Uniting the the Divided Self: Western and Eastern Ways

The Divided Self

Around age twenty-one, I perceived I had two aspects: the watcher and the watched. That is the evaluator continuously evaluating the actor. This evaluator was relentless and harsh in my early years, but after some very large ups and downs, and several decades of living fully, the evaluator seems to have faded from my waking consciousness or has merged with the actor.

Although this is, perhaps, too shallow an example, the perception of a divided self and an ultimate resolution or “unification” is what William James addresses in The Divided Self and the Process of its Unification, about which more below.

The scholars, thinkers, and writers who are the primary sources for what follows are listed here. I am responsible for any misinterpretation of their words and concepts:

William James, 1842 — 1910
D. T. Suzuki, 1870 — 1966
Carl Gustav Jung, 1875 — 1961
Joseph Campbell, 1904 — 1987


The Gifford Lectures of William James, in 1901–1902

The Gifford Lectureships were established by Adam Lord Gifford (1820–1887), a senator of the College of Justice in Scotland. The purpose of Lord Gifford’s bequest to the universities of Edinburgh, Glasgow, St. Andrews and Aberdeen was to sponsor lectures to “promote and diffuse the study of Natural Theology in the widest sense of the term—in other words, the knowledge of God”.

The Gifford Lectures of the American Psychologist and Philosopher William James have been heralded by some as the greatest lectures ever to be presented in the series.  Published initially in 1902, The Varieties of Religious Experience: A Study in Human Nature has been republished thirty-six times, while the board of the Modern Library declared it to be the second best nonfiction book of the twentieth century. The published version of the lecture series continues to be regarded as a fundamental text in the study of religious experience. (Source)

Three sequential lectures of the twenty have captivated me and I have pored over them to be sure I understand fully what Professor James has presented. These three lectures are named The Religion of Healthy-mindedness, The Sick Soul and The Divided Self, and the Process of its Unification.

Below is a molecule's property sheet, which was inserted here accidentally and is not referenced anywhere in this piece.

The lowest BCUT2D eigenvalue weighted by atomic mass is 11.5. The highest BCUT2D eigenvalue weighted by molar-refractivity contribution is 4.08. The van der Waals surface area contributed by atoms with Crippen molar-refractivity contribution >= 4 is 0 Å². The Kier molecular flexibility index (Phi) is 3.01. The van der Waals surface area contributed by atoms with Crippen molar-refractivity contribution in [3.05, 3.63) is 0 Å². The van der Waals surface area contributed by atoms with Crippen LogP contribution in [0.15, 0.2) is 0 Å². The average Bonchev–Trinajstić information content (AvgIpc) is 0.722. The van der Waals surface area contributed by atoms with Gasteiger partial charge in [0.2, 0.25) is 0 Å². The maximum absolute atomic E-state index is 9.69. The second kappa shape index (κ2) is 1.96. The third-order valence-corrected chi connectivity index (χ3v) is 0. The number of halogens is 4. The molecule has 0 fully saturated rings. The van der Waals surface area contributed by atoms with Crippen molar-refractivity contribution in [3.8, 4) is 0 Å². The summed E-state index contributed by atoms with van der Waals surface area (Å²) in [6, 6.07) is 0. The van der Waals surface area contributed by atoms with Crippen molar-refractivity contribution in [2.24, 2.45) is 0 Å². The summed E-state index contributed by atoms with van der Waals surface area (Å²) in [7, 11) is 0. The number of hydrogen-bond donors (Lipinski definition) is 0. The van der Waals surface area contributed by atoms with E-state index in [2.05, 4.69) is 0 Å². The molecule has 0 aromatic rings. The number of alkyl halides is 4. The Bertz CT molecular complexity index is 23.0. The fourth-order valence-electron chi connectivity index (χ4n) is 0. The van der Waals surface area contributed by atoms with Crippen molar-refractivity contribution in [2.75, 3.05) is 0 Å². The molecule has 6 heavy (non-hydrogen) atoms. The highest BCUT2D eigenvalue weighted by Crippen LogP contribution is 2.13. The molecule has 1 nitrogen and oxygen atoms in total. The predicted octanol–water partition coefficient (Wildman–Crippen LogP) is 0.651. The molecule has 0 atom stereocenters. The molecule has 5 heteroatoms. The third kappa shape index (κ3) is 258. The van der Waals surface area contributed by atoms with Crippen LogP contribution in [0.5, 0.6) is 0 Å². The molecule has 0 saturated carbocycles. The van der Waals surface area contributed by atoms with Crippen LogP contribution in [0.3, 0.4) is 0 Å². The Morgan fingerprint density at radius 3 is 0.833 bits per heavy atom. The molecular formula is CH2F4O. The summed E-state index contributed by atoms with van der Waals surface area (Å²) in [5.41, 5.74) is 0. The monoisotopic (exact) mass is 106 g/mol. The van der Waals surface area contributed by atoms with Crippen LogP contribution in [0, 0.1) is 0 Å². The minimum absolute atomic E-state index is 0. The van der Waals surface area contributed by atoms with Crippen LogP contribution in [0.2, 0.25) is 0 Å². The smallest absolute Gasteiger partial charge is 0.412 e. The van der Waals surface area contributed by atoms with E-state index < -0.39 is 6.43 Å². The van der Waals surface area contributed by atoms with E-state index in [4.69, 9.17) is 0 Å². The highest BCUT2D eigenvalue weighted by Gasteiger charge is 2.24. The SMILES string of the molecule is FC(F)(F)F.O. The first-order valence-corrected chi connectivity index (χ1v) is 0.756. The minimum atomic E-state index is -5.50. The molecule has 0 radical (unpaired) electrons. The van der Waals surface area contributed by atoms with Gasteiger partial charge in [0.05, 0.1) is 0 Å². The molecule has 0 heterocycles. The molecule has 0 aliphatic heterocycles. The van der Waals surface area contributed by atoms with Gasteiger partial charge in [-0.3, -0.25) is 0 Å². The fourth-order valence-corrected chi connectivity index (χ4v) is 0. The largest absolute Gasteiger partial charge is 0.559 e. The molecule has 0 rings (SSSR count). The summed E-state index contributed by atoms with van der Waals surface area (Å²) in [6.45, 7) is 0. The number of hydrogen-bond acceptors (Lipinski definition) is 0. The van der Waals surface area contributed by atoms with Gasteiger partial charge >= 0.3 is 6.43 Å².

Healthy-mindedness and The Sick Soul

The chapter on “healthy-mindedness” explores the psyche and other aspects of the person we might call a typical optimist. The following chapter on the “sick soul” can be similarly assigned to the pessimist. We have elements of each of these characteristics within us, but our inherent natures will cause us to lean, on balance, one way or the other. I was surprised to see that James feels the “pessimist” has a more apt outlook. I quote here from The Sick Soul:

(T)here is no doubt that healthy-mindedness is inadequate as a philosophical doctrine, because the evil facts which it refuses positively to account for are a genuine portion of reality; and they may be after all the best key to life’s significance, and possibly the only openers of our eyes to the deeper levels of truth.

The above tends to validate two of my father’s many borrowed aphorisms: “Hope for the best, but prepare for the worst”; and  Murphy’s famous law, “If anything can go wrong, it will.”

The Process of Unification

William James gives further examples from the writings of Leo Tolstoy, John Bunyan, and Henry Alline, among others, most of whom dwelt upon the resolution of their “divided self” as being in the religious or spiritual realm. But finding a new religious or spiritual path is not the only mean of unification, as Prof. James writes:

(T)he process of unification…may come gradually, or it may occur abruptly; it may come through altered feelings, or through altered powers of action; or it may come through new intellectual insights, or through experiences we shall…designate as ‘mystical.’ However it (may) come, it brings a characteristic sort of relief; and never such extreme relief as when it is cast into the religious mould. Happiness! Happiness! Religion is only one of the ways in which men gain that gift. Easily, permanently and successfully, it often transforms the most intolerable misery into the profoundest and most enduring happiness.